If you are involved in the biggest demolition job in over a decade, you can expect that it will take a while for the dust to settle. Since the liquidation of Carillion announced on 15 January, the cloud of dust still hangs over this corporate collapse, with considerable debate over the manner of its falling, the timing and the causes.
Like most corporate collapses, Carillion ultimately ran out of cash. With allegedly some £29 million of cash to meet some £1.5billion of liabilities, some might ask why the warning signs were not seen sooner. This situation had built up over a long period, and it would now seem that Carillion’s history of bidding for contracts on thin margins, possibly endemic in the construction and services sector, combined with problems in receiving payment from troublesome contracts, has led to its downfall. But what lessons can be learned from the manner of its falling, and the way in which this corporate failure is now being assessed? In the immediate aftermath of the liquidation announcement, there was a predictable response in the media covering the undeniable hardship that this caused to employees and subcontractors. Failure in the construction industry is not new, and Carillion’s payment terms had been lengthening over the last 18 months also. This was seemingly well known throughout the industry, yet there were also people who were unaware of the depth of Carillion’s plight.
In 2018 this is what can happen for directors and non-executive directors everywhere in the face of failure
Yet some were anticipating of the seriousness of the situation. Some Institutional Investors were forecasting problems ahead, and its shares frequently featured in the most shorted shares throughout 2017, according to the weekly list compiled by Money Week magazine. Clever foresight or the opportunity for a quick buck in falling market?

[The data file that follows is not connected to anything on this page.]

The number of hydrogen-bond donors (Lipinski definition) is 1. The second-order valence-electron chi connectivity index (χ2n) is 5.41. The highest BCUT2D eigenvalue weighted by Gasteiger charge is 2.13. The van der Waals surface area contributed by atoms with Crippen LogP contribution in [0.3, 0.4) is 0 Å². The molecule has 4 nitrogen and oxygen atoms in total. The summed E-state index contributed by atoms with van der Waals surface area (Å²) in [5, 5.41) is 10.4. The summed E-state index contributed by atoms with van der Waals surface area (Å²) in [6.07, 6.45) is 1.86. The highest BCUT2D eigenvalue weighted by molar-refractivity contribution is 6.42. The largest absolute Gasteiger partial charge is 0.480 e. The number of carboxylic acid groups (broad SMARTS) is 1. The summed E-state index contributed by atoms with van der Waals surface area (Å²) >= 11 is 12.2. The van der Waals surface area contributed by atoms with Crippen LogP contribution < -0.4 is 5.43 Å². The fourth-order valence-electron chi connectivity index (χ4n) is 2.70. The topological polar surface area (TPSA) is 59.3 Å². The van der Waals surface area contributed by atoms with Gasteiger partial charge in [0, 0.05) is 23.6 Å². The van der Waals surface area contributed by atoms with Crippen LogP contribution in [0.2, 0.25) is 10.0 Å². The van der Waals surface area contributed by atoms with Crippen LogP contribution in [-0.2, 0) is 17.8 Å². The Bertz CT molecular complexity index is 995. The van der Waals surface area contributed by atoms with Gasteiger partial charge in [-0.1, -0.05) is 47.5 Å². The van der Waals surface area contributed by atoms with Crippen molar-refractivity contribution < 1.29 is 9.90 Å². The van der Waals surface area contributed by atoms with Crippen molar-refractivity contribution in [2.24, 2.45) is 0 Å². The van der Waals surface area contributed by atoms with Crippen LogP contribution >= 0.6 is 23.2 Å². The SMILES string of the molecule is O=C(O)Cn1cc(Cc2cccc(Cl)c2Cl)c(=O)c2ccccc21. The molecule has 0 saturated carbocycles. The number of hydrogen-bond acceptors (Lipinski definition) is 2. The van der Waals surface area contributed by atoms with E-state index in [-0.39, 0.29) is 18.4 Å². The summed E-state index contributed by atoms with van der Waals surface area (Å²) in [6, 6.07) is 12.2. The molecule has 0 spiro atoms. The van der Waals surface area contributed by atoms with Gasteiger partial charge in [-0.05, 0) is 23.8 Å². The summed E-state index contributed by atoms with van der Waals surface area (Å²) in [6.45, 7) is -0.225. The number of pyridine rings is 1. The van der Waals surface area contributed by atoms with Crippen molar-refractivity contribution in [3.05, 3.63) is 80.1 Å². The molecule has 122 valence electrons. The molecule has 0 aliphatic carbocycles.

The position with its banking covenants was publicly acknowledged, and reported in the Financial Times on 17 November 2016, when the company announced that it would breach of its banking covenants on 31 December. A clear warning sign, although not one much discussed outside the financial media. Despite the awareness of the situation with some groups, many remained in the dark about the depth of the problem. In early December a participant in one of my finance training programs shared with us that they were a subcontractor to Carillion. When they noticed me turning a whiter shade of pale at that news, they asked what the problem was, as Carillion was a large company, they had worked with them for years, although they had recently taking taken to paying later than usual. At that time, they were waiting for payment on £120,000 of outstanding invoices, this for a company with a turnover of some £3 million. They were unaware of the news in the Financial Times. (I understand they received a payment of some of that money owing before 15 January, but they have still lost a significant sum.) Having worked with Carillion for a considerable period, they thought the size and regularity of the work, and nature of their payment was just normal. An expensive lesson, which for some subcontractors will be terminal.